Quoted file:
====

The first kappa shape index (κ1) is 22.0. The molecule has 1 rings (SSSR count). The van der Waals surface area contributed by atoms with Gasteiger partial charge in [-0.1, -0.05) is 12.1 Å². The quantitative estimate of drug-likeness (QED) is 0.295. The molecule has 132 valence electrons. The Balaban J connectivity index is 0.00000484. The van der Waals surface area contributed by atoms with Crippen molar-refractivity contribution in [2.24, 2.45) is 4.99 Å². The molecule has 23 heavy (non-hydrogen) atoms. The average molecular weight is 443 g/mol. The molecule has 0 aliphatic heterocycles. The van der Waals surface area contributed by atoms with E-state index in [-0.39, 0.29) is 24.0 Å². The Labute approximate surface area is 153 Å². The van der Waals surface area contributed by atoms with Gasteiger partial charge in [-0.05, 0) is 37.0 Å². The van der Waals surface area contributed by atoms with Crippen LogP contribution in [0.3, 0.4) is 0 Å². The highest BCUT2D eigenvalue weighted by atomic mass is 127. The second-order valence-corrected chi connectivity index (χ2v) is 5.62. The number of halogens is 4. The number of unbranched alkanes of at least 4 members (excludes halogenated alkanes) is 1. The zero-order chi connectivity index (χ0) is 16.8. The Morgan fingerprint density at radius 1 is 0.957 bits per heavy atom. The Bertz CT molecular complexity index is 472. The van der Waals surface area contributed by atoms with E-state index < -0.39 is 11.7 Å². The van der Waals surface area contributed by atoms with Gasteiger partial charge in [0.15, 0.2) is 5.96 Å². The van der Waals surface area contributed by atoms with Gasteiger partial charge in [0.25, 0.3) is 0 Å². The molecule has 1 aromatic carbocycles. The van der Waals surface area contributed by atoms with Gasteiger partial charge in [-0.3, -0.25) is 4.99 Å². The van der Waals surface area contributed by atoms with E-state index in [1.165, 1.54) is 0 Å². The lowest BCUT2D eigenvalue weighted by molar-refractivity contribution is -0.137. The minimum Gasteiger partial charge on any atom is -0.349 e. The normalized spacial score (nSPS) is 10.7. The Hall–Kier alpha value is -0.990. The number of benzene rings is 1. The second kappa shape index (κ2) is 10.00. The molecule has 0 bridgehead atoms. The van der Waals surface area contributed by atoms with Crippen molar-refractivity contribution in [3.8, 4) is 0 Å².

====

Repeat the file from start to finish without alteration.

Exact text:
The first kappa shape index (κ1) is 22.0. The molecule has 1 rings (SSSR count). The van der Waals surface area contributed by atoms with Gasteiger partial charge in [-0.1, -0.05) is 12.1 Å². The quantitative estimate of drug-likeness (QED) is 0.295. The molecule has 132 valence electrons. The Balaban J connectivity index is 0.00000484. The van der Waals surface area contributed by atoms with Crippen molar-refractivity contribution in [2.24, 2.45) is 4.99 Å². The molecule has 23 heavy (non-hydrogen) atoms. The average molecular weight is 443 g/mol. The molecule has 0 aliphatic heterocycles. The van der Waals surface area contributed by atoms with E-state index in [-0.39, 0.29) is 24.0 Å². The Labute approximate surface area is 153 Å². The van der Waals surface area contributed by atoms with Gasteiger partial charge in [-0.05, 0) is 37.0 Å². The van der Waals surface area contributed by atoms with Crippen LogP contribution in [0.3, 0.4) is 0 Å². The highest BCUT2D eigenvalue weighted by atomic mass is 127. The second-order valence-corrected chi connectivity index (χ2v) is 5.62. The number of halogens is 4. The number of unbranched alkanes of at least 4 members (excludes halogenated alkanes) is 1. The zero-order chi connectivity index (χ0) is 16.8. The Morgan fingerprint density at radius 1 is 0.957 bits per heavy atom. The Bertz CT molecular complexity index is 472. The van der Waals surface area contributed by atoms with E-state index < -0.39 is 11.7 Å². The van der Waals surface area contributed by atoms with Gasteiger partial charge in [0.15, 0.2) is 5.96 Å². The van der Waals surface area contributed by atoms with Gasteiger partial charge in [0.25, 0.3) is 0 Å². The molecule has 1 aromatic carbocycles. The van der Waals surface area contributed by atoms with Gasteiger partial charge in [-0.3, -0.25) is 4.99 Å². The van der Waals surface area contributed by atoms with E-state index in [1.165, 1.54) is 0 Å². The lowest BCUT2D eigenvalue weighted by molar-refractivity contribution is -0.137. The minimum Gasteiger partial charge on any atom is -0.349 e. The normalized spacial score (nSPS) is 10.7. The Hall–Kier alpha value is -0.990. The number of benzene rings is 1. The second kappa shape index (κ2) is 10.00. The molecule has 0 bridgehead atoms. The van der Waals surface area contributed by atoms with Crippen molar-refractivity contribution in [3.8, 4) is 0 Å².